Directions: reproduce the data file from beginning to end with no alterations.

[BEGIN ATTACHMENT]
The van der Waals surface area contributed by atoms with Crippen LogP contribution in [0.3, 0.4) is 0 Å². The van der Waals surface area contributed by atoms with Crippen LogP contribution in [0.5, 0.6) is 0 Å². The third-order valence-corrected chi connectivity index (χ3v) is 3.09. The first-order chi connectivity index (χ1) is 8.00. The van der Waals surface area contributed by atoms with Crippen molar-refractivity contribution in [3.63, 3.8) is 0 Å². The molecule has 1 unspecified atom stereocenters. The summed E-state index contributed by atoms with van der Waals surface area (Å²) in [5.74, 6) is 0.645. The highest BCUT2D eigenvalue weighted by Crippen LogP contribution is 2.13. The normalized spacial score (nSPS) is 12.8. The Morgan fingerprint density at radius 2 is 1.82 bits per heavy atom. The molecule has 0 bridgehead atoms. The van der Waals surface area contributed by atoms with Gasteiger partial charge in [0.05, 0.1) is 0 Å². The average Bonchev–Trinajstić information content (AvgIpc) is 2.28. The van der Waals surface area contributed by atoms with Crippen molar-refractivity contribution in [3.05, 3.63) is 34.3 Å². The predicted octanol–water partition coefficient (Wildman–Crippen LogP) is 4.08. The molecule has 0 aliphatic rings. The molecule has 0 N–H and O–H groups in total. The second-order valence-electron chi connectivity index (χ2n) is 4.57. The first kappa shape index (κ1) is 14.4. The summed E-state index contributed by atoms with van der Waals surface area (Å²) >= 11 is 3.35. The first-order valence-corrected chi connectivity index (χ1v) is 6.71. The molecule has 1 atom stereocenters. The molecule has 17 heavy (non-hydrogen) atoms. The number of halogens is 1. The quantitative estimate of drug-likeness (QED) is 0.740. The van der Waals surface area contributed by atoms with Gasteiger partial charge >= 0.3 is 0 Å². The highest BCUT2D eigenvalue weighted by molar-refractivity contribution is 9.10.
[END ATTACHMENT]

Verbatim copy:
The van der Waals surface area contributed by atoms with Crippen LogP contribution in [0.3, 0.4) is 0 Å². The van der Waals surface area contributed by atoms with Crippen LogP contribution in [0.5, 0.6) is 0 Å². The third-order valence-corrected chi connectivity index (χ3v) is 3.09. The first-order chi connectivity index (χ1) is 8.00. The van der Waals surface area contributed by atoms with Crippen molar-refractivity contribution in [3.63, 3.8) is 0 Å². The molecule has 1 unspecified atom stereocenters. The summed E-state index contributed by atoms with van der Waals surface area (Å²) in [5.74, 6) is 0.645. The highest BCUT2D eigenvalue weighted by Crippen LogP contribution is 2.13. The normalized spacial score (nSPS) is 12.8. The Morgan fingerprint density at radius 2 is 1.82 bits per heavy atom. The molecule has 0 bridgehead atoms. The van der Waals surface area contributed by atoms with Gasteiger partial charge in [0.05, 0.1) is 0 Å². The average Bonchev–Trinajstić information content (AvgIpc) is 2.28. The van der Waals surface area contributed by atoms with Crippen molar-refractivity contribution in [3.05, 3.63) is 34.3 Å². The predicted octanol–water partition coefficient (Wildman–Crippen LogP) is 4.08. The molecule has 0 aliphatic rings. The molecule has 0 N–H and O–H groups in total. The second-order valence-electron chi connectivity index (χ2n) is 4.57. The first kappa shape index (κ1) is 14.4. The summed E-state index contributed by atoms with van der Waals surface area (Å²) >= 11 is 3.35. The first-order valence-corrected chi connectivity index (χ1v) is 6.71. The molecule has 1 atom stereocenters. The molecule has 17 heavy (non-hydrogen) atoms. The number of halogens is 1. The quantitative estimate of drug-likeness (QED) is 0.740. The van der Waals surface area contributed by atoms with Gasteiger partial charge >= 0.3 is 0 Å². The highest BCUT2D eigenvalue weighted by molar-refractivity contribution is 9.10.